Terminal Illness

Terminal Illness

We all fear terminal illness. We hear of stories of both the young and old suddenly taken down on their path.

Could that be us? we fear. Will our lives fall to the ground without oour consent?

Fear not illness, but moments wasted. Fear the life you are waiting to live: the wine you are longing to drink, the breeze that does not glide across your face. Fear the beautiful sky you forgot to notice.

Fear the magnificent life you have within you that you have not appreciated.

Life silences the fear of death.

Kiss Your Life... 365 Reasons To Love Who You Are

By: Ann Mody Lewis Ph.D.

Reason: 28 Page: 46

Commentary:

Terminal Illnesses are dreaded words to hear. We assume they mean death; but with the intervention of modern medicine and the state of your health, death occurs less often. Aids was once a terminal illness; now it is categorized as a chronic illness needing on-going care. Many cancers, too, are not always terminal.

But we all dread the illness that takes us to death's door.
We ask ourselves:
What should I do?
How long should I fight?
How will my loved ones be affected?
What should I do before I die?

Many of the questions we face about our death are actually question that haunt us about our life. If we've spent our life hiding from the reality of death, we may have squandered preparation time, happy time, hopeful and relationship time. Terminal Illness, whether death is the end result or not, can be a conversion experience. It forces us to live differently, love consciously and forgive more generously. Knowledge of our fragility can be the wake-up call that ultimately matures us!

Inevitably we will die. If we take time to prepare, preparation could be a blessing for ourselves and those we love. What should we do, if we are faced with terminal illness? Here are some steps to consider:

We fear most what we understand least; so empower yourself with information about

  • your condition, so you can make informed decisions.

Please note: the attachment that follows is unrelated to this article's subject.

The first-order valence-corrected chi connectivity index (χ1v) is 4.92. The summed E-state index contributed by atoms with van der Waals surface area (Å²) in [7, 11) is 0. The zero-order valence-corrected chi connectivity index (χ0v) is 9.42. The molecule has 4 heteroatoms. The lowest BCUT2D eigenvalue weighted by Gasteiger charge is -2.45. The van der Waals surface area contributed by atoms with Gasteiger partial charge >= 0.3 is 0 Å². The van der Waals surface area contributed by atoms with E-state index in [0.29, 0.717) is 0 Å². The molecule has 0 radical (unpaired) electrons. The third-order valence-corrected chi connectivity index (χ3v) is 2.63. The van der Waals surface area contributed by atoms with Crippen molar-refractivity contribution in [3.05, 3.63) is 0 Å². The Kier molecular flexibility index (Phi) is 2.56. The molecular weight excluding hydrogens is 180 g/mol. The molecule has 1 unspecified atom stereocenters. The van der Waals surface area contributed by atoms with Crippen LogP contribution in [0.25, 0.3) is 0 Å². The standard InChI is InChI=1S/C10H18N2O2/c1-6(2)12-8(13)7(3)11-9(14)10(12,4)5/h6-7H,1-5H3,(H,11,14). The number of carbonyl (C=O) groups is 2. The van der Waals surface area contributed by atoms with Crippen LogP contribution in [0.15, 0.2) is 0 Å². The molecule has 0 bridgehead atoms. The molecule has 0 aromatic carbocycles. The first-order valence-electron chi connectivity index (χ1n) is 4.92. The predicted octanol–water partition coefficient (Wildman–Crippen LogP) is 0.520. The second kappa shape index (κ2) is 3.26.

• Many people will have an opinion about what you should do.
  • They can clutter your mind and make you anxious about following their advice.
  • DON'T fold! Take your time and stay in charge...
  • This is your last hurrah!

Plan for a good death.

  • Where do you want to die?
  • How do you want to be celebrated by your family and friends?
  • Do you want to write letters to those you love?
  • What about your estate? Have you done your legal work?

Talk openly about your death which will involve your grieving alone and

  • with those you will leave behind. Grieving before death will help you all prepare
  • for loss. This is called anticipatory grief.

Talk about your financial situation with someone you trust. Transfer accounts, prepare or update your will or trust.

  • Be kind to those who were meaningful in your life.
  • Give treasure to those you treasure, while you can share their joy and gratitude.

Letting the way you die reflect the way you have lived.
Let your death be a Carpe Diem which means: Seize the day or make every moment count.
Even your terminal moments.

Let it be said: “When the unthinkable happens, the lighthouse is hope.
Once we choose hope, everything is possible.” – Christopher Reeve

This unpopular topic is essential for our peace. Topic will include defining
terminal illness. Does our fear of illness contribute to a diagnosis?
How can illness be a conversion experience? How is being ready to die connected to loving to live?

Let's discuss the unthinkable, so we are ready to face the unbelievable.

Ann


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